Japanese Flying Squid

Japanese common squid_photo

Japanese Flying Squid Facts – Todarodes pacificus


The Japanese Flying Squid isn’t as well known as many others out there. They also have features that are distinct to this particular species. You will notice rings around the back of the head. These are used to determine how old they are. They are very small and light weight squid as well.


You will find the Japanese Flying Squid in the Northern parts of the Pacific Ocean. They can be found all the way up the cost too. This includes both China and Russia. They have also been located along the Bering Straight and into the areas of Alaska and Canada.

As you can guess from these locations, they prefer the cooler areas of water to live in. In fact they won’t be found in waters that are more than 27 degrees Celsius. They have a life span of about one year, and you can see them visually because they tend to live very close to the surface of the water.

Japanese flying squid - Todarodes pacificus
Japanese flying squid / Picture Courtesy of NOAA


The behavior of the Japanese Flying Squid is hard to identify. We don’t know much about them in their natural habitat. At the same time though we can’t learn much from them in captivity. This is one species of squid that tends to not do well at all in such an environment. They suffer from stress so they don’t eat or at like they normally would.

Diet /Feeding

The main food source of the Japanese Flying Squid is a variety of small fish. They will also consume other types of squid that are out there if food sources are short. Fishermen have learned to check their nets often too. Otherwise they will discover their catch is far less because larger squid have consumed the smaller ones in there with them.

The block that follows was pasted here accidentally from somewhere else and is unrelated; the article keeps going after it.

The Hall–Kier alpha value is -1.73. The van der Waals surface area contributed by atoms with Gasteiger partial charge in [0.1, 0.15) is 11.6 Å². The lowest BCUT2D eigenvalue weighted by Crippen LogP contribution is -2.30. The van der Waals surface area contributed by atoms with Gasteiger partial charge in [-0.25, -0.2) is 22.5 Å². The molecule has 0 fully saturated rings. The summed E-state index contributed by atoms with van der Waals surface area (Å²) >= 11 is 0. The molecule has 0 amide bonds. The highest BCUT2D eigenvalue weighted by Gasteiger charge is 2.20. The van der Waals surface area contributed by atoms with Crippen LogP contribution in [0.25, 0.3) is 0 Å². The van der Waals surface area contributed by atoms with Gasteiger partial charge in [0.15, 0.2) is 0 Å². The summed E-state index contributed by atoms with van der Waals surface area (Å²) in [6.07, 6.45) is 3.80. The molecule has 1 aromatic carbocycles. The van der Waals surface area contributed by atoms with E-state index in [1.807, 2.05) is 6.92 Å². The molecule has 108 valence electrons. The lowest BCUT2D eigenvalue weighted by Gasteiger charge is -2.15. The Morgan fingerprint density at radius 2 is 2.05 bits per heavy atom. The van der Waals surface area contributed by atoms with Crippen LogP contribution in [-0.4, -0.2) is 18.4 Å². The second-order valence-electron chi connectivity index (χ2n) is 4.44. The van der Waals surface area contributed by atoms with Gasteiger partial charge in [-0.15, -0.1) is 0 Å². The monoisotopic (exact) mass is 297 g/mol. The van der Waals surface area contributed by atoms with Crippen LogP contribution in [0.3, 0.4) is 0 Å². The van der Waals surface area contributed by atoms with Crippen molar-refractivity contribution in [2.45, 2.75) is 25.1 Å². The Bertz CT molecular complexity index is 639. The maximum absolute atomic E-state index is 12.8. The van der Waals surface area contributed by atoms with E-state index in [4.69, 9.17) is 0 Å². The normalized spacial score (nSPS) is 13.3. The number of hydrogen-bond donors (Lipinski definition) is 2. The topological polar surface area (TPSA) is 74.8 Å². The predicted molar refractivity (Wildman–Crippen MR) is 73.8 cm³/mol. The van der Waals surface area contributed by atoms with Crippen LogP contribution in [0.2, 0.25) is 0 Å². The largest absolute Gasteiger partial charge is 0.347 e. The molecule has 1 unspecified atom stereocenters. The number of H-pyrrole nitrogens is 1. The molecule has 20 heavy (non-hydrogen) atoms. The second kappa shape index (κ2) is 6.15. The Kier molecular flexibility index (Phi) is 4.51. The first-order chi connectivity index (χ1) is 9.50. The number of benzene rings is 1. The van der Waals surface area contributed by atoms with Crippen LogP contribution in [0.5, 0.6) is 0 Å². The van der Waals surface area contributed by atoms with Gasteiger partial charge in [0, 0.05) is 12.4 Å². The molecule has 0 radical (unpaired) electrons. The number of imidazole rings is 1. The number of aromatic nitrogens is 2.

Reproduction takes place for the Japanese Flying Squid at about the end of their life. After they mate, the will die. They will migrate to the location for mating which has been identified as one of three locations – the East China Sea, Kyushu, and the Sea of Japan. The females can create up to 4,000 eggs at a time which they will deposit into the ocean.

The females tend to deposit their eggs in the same location where they were born themselves. This is a fascinating phenomenon that continues to puzzle researchers. It only takes about five days for these new offspring to hatch as well. That is extremely fast and it also results in the majority of them being born instead of the eggs consumed by predators.

These new offspring consume algae and bacteria as well as small organisms until they get bigger. Then they can start to feed on various types of fish.

Pacific flying squid information
Japanese common squid / Image published under license GFDL&CC


To help conserve the levels of Japanese Flying Squid out there, plenty of effort is put into the process of capturing them. Since these squid are going to die anyway after they mate, that is the best time to capture them. The goal is to allow them to successfully mate and for the females to deposit the eggs. Then they can be captured before the inevitable death the face occur. This way they aren’t taking away from the life span of these squid in their natural environment.

Human interaction

High amounts of Japanese Flying Squid are consumed in both Japan and China. Therefore the commercial fishing for them is very high. They use it for sushi which is a big part of their diet there. The abundant amounts are also shipped to other countries for consumption including the United States. They are mainly captured the first three months of the year. However, to keep up with the demand for it the process continues all year long.

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